Mr McNicoll said: “We have seen low-graded players suddenly playing like the world champion. We have caught one adult, with an investigation into another adult ongoing, and the rest have been younger players.”
 
Andy Howie, executive director of Chess Scotland, who chairs its anti-cheating committee, said: “There has been quite an increase since lockdown and since we went online. However, it has not affected Scotland as much as elsewhere.
 
“We have made it clear we will have measures in place to catch cheats and we will be on the front foot on this issue.”
 
Experts agree there has been a surge in what’s been referred to as “computer-doping” since games went online following lockdown.
 
Chess.com, the world’s biggest site for online play, said it had 12 million new users this year, up from 6.5 million last year. The cheating rate had jumped from between 5,000 and 6,000 players banned per month last year to almost 17,000 in August.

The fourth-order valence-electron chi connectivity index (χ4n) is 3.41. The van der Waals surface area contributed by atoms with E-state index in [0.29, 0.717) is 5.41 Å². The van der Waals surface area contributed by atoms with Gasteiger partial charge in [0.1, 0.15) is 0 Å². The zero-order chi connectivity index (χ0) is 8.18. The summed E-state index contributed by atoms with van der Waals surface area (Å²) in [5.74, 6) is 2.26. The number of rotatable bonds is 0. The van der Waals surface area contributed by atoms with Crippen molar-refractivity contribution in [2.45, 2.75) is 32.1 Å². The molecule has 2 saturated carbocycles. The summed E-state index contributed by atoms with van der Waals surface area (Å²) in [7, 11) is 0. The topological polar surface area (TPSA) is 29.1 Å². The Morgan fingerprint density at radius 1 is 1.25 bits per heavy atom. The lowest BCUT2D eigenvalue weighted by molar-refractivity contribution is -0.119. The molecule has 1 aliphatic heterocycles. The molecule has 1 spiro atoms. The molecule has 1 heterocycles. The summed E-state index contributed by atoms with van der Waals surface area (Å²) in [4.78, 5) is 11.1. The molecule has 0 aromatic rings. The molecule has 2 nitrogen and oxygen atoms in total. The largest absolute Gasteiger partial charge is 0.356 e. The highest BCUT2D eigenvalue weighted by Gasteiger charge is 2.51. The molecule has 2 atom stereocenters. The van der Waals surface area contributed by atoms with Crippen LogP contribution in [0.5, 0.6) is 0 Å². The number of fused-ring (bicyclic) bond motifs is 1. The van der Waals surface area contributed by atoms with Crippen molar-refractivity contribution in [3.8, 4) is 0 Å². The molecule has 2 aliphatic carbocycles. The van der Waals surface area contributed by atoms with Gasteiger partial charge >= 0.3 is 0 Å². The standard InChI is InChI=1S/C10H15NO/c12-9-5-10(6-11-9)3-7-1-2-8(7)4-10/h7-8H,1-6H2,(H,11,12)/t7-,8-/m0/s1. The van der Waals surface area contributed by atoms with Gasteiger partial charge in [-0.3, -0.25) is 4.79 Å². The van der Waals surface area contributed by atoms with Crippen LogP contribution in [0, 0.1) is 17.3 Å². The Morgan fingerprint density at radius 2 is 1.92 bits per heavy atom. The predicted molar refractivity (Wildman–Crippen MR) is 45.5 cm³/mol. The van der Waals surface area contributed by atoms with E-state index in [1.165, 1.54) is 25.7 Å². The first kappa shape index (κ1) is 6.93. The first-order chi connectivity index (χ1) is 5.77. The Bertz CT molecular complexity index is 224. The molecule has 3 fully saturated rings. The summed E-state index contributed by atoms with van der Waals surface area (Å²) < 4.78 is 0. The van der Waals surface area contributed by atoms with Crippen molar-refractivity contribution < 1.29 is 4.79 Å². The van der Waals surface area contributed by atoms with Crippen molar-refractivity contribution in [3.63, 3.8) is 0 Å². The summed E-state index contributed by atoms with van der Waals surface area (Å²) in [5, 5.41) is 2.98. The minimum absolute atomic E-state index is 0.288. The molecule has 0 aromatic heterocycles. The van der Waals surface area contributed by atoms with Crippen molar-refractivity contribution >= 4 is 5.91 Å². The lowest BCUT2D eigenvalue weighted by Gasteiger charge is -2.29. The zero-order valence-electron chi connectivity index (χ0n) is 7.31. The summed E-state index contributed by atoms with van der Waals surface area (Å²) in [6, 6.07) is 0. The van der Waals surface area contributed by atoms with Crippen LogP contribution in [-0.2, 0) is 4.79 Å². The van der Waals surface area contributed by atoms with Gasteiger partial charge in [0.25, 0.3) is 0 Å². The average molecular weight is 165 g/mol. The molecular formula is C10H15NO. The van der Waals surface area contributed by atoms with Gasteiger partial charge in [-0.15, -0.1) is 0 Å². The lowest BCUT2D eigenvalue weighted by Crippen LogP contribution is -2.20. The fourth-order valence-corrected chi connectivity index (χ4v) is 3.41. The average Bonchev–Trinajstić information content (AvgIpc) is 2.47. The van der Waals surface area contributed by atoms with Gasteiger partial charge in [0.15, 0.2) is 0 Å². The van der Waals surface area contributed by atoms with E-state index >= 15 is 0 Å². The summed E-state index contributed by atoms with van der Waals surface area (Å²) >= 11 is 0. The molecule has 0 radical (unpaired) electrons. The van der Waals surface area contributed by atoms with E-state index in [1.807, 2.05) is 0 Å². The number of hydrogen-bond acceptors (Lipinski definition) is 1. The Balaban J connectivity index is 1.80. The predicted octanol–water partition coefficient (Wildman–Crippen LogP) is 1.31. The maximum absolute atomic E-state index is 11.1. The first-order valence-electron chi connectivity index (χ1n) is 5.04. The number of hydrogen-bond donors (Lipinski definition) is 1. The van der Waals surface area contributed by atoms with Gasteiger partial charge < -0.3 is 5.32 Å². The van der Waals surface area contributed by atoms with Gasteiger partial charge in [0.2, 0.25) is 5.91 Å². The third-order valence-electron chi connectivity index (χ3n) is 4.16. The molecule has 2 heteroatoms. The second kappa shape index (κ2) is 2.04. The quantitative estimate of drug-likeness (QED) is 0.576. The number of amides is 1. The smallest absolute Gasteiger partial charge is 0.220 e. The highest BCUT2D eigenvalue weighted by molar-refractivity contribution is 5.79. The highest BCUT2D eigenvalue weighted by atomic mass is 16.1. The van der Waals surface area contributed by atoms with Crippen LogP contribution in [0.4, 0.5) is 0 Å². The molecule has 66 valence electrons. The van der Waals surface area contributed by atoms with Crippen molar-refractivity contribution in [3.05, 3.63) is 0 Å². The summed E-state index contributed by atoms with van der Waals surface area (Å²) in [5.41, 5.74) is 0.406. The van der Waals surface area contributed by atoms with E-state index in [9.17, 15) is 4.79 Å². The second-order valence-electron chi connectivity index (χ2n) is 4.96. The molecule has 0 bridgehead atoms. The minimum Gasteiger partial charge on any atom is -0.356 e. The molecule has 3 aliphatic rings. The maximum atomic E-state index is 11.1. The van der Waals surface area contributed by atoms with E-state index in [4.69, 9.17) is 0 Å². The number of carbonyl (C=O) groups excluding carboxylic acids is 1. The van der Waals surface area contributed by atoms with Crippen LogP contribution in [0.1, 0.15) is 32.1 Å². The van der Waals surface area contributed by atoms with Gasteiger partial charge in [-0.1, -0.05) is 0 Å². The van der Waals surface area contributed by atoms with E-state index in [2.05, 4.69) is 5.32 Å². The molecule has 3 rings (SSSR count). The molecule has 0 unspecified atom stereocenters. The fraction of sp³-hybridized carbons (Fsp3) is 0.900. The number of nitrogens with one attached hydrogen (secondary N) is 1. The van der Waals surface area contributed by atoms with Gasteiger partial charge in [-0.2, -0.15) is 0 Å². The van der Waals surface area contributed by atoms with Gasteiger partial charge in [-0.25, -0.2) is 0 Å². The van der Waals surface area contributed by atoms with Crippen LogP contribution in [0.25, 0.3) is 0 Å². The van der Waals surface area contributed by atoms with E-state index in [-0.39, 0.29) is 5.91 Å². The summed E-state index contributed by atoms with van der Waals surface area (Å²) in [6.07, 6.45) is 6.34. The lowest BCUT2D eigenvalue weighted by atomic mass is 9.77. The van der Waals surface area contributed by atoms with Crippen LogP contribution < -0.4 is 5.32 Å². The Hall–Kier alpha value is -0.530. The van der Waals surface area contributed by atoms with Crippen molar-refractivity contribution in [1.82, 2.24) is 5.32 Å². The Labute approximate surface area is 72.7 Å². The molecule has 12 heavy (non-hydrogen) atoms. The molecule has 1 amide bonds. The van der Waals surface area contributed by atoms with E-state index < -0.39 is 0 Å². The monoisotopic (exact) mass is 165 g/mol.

Gerard Le-Marechal, head of the site’s fair play team, said: “It’s just so easy to do and it’s without doubt creating a crisis.”
 
International Chess Federation boss Arkady Dvorkovich described cheating as a “plague” within the game.
 
Professor Ken Regan, who has devised a computer programme to scan games and detect cheating, said: “The pandemic has brought me as much work in a single day as I had in a year previously.”

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  Scottish National Online Chess League (SNOCL)
Posted by: Ianbrownlee - 09-10-2020, 09:57 AM - Forum: General Chess Chat - Replies (32)

Hi Guys